FIG. 10 shows an exemplary connection scheme for parallel processing of dynamic sections of a web page.

FIG. 11 is a flowchart of an exemplary method at a server of sending dynamic content of a web page based on a web page template in parallel.

FIG. 12 is a flowchart of an exemplary method at a client for receiving dynamic content of a web page based on a web page template in parallel.

FIG. 13 is a block diagram of an exemplary system using JavaServer Pages and client-side JavaScript scripts for streaming dynamic content sections in parallel to a client.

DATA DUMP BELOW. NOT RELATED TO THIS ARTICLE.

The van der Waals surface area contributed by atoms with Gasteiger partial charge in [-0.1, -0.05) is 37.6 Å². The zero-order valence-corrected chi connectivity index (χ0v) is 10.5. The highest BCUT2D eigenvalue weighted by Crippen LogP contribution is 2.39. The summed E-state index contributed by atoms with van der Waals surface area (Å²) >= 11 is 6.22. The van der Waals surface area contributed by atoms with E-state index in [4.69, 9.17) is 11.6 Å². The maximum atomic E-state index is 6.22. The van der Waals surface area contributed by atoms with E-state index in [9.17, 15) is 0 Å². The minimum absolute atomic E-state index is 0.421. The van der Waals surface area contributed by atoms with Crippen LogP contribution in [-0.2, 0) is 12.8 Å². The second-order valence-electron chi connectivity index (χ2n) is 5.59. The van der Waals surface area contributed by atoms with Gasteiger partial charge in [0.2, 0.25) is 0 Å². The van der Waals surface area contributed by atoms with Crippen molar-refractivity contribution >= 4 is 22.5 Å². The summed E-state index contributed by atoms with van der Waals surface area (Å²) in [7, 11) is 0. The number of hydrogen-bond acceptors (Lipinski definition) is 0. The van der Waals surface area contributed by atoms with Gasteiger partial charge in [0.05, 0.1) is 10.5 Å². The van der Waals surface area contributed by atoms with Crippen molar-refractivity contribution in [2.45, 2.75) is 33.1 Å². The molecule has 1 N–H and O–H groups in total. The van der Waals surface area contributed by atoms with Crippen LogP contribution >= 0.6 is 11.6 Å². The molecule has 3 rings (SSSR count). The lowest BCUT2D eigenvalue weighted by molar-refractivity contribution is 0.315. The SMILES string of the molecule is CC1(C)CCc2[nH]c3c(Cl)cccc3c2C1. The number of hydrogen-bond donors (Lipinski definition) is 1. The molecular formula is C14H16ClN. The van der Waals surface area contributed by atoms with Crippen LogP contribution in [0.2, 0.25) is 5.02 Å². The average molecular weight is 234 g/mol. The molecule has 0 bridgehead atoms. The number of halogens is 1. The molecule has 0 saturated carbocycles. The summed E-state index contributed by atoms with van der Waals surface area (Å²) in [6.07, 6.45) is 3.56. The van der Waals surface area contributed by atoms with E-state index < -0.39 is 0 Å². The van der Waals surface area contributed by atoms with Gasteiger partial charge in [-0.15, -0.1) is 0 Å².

FIG. 14 is a flowchart of an exemplary method using JavaServer Pages and client-side executing JavaScript scripts for streaming dynamic content in parallel to a client.

FIG. 15 is a block diagram of an exemplary suitable computing environment for implementing any of the technologies described herein.

DETAILED DESCRIPTION

EXAMPLE 1

Exemplary System Employing A Combination of the Technologies

FIG. 3 is a block diagram of an exemplary system 300 for processing web page templates that include dynamic content, in which plural dynamic sections of a web page based on a web page template can be processed in parallel. The system 300 and variants of it can be used to perform any of the methods described herein.